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Mark M.'s Resources

Blogs

I think I am done with my experiments. Whew. This summer I was able to run the test loop that my colleagues and I devised to investigate boiling flow in expanding microchannels. A mouthful, eh? True, but the data output is a rather a bigger bite. It's no Large Hadron Collider, but my four experiments ran to a 100 MB chunk of text data. What do you do with this? Well, certainly you write programs... read more

Blogs

I am a researcher. That is why I am pursuing a PhD, that is why I obtained a Master's, and that (at some level) is what I want my career to be when I am finished with grad school (where I tutor on the side). Research is a business of trust. If I publish, I am asserting that this work represents the truth as far as I can carefully deduce. Others who may use my work rely on that assertion; why... read more

Blogs

Engineering and science are slow fields. Yes, you read about breakthroughs, revolutions, and the like, but those headlines are the fruit of years of labor. I acknowledge that all fields require planning, thought, and care, but the businessman can just go out and make a deal (perhaps a bad one) in a fairly short amount of time. You can't just go out and build a bridge (however poor) in an afternoon,... read more

Blogs

I went to a lecture today, given by the president of the Illinois Institute of Technology. He was an engaging fellow, and spoke of his school's efforts to optimize both the aims and the means of undergraduate engineering education. Following his lead, I should note that the engineering field (through the good offices of the American Society of Engineering Education) has routinely sought... read more

Blogs

Three hundred years after Newton and Leibniz invented a vast mathematical structure and proceeded to bludgeon each other with it, people are still curious why calculus is so darn hard. The people who wonder that, however, are very often undergraduates or advanced high-schoolers, and they generally seem to think that, like freshman English, they ought to be able to breeze through calculus with... read more

Blogs

Richard Feynman once said: "The problem of how to deduce new things from old, and how to solve problems, is really very difficult to teach, and I don't really know how to do it. I don't know how to tell you something that will transform you from a person who can't analyze new situations or solve problems, to a person who can. In the case of mathematics, I can transform you from somebody... read more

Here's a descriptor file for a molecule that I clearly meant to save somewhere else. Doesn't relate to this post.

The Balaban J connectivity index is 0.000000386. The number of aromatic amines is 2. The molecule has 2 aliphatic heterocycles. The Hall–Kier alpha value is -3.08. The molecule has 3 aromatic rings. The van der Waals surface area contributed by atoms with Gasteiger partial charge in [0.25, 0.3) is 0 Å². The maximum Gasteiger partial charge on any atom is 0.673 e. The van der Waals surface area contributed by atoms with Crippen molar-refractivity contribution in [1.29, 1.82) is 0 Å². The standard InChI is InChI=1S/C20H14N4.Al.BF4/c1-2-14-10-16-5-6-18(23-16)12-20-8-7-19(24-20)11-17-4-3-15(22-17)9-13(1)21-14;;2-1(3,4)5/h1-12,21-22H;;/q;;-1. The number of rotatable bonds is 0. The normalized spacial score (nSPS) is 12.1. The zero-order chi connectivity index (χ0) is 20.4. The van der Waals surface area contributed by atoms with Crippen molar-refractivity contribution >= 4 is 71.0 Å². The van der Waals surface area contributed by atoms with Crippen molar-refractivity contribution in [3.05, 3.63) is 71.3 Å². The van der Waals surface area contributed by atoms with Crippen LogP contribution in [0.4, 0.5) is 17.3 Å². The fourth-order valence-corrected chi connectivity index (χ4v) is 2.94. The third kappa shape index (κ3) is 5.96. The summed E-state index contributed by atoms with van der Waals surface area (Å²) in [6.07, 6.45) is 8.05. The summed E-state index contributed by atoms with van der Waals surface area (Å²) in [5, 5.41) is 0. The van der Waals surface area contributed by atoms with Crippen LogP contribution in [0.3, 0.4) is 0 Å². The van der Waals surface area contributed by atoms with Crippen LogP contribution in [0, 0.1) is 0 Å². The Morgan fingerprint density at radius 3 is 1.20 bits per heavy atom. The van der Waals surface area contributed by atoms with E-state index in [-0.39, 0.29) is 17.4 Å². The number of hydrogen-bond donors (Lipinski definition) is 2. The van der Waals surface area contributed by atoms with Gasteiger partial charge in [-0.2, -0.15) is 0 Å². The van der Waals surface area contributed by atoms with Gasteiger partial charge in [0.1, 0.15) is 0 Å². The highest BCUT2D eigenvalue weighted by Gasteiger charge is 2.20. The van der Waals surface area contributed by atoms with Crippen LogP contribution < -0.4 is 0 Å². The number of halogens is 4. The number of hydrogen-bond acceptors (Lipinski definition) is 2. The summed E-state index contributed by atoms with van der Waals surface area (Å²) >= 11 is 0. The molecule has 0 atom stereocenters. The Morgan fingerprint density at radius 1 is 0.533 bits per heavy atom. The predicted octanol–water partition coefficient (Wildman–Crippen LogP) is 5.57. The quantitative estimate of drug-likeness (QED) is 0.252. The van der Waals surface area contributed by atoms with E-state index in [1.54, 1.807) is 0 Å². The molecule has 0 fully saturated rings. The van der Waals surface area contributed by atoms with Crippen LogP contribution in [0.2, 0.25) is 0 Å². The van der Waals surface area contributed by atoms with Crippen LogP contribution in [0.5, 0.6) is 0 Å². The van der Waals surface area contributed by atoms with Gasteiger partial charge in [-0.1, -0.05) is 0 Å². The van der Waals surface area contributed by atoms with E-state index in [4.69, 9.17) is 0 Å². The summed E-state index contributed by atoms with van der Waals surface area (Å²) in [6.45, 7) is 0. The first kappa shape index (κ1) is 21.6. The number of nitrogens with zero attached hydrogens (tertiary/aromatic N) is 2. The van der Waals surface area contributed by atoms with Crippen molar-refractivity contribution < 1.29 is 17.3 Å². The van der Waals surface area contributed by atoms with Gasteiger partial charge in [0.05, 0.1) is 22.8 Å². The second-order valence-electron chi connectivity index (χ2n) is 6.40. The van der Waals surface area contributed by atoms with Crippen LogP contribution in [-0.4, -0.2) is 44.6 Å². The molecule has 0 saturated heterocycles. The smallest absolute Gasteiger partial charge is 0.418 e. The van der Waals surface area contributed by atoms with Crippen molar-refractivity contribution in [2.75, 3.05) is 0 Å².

Blogs

I am taking a course on combustion this semester, which is a lot less exciting than it sounds. Sort of. Combustion is one of those topics where you use incendiary language (ha-ha) to describe phenomena that end up being duller than their advertising. Explosion limits? The time it takes for a fuel mixture to ignite under certain conditions (like those kerosene-soaked rags you put in the... read more

Blogs

There's an interesting concept in thermodynamics called "exergy". It's not one that comes up often in daily use, like energy (how much the molecules want to move), or even entropy (how much of that energy you lose and can't get back, per temperature). No, exergy is kind of an odd duck, because it's relative. Let me explain. There was a problem I had in my homework with a car... read more

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Everybody knows what a rocket is, right? Rockets are the big white cylinders strapped to the sides of the shuttle gas tank, and they're the black nozzles on the back of the shuttle itself, right? Quite correct, but do you remember Deep Space 1? This long-range probe used an engine that looked and behaved quite a bit differently than you might expect. After all, what makes a rocket? Is... read more

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Does anyone recall the caloric theory? It was abandoned intellectually in the mid-eighteen-hundreds, but lives on in most introductory discussions of heat transfer. In it, heat is referred to as "caloric fluid", and is a massless, inviscid substance which has the capacity of permeating all bodies. Temperature was a measure of its density. It's where we got the notions of "heat... read more

Blogs

I don't really like the term "engineering ethics", because it implies that right and wrong may only be defined within the scope of a discipline, but as it is the term du jour, oh well. As an undergraduate, you get a few courses here and there that touch on "engineering ethics", or maybe a special class devoted to it, and most all the kids I knew kind of blew it off. It was... read more

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From late evening on August 12th to early morning on August 13th, you will have the opportunity to attend one of the greatest shows on Earth. Well, not exactly on Earth, per se, but up in the mesosphere. Some 30-50 miles above your heads, debris cast off from comet Swift-Tuttle will enter the atmosphere, pass through the very sparse thermosphere, and collide with gas particles in the relatively... read more

Blogs

My wife sometimes jokes that engineering is less a profession than a condition. If you're wired a certain way, you end up fiddling with pens at your desk, taking apart your phone because you're bored, and reflecting on how you could really use some Legos right about now, because you had a really cool idea and you wanted to see if you could build it. "Wanted to see if you could"... read more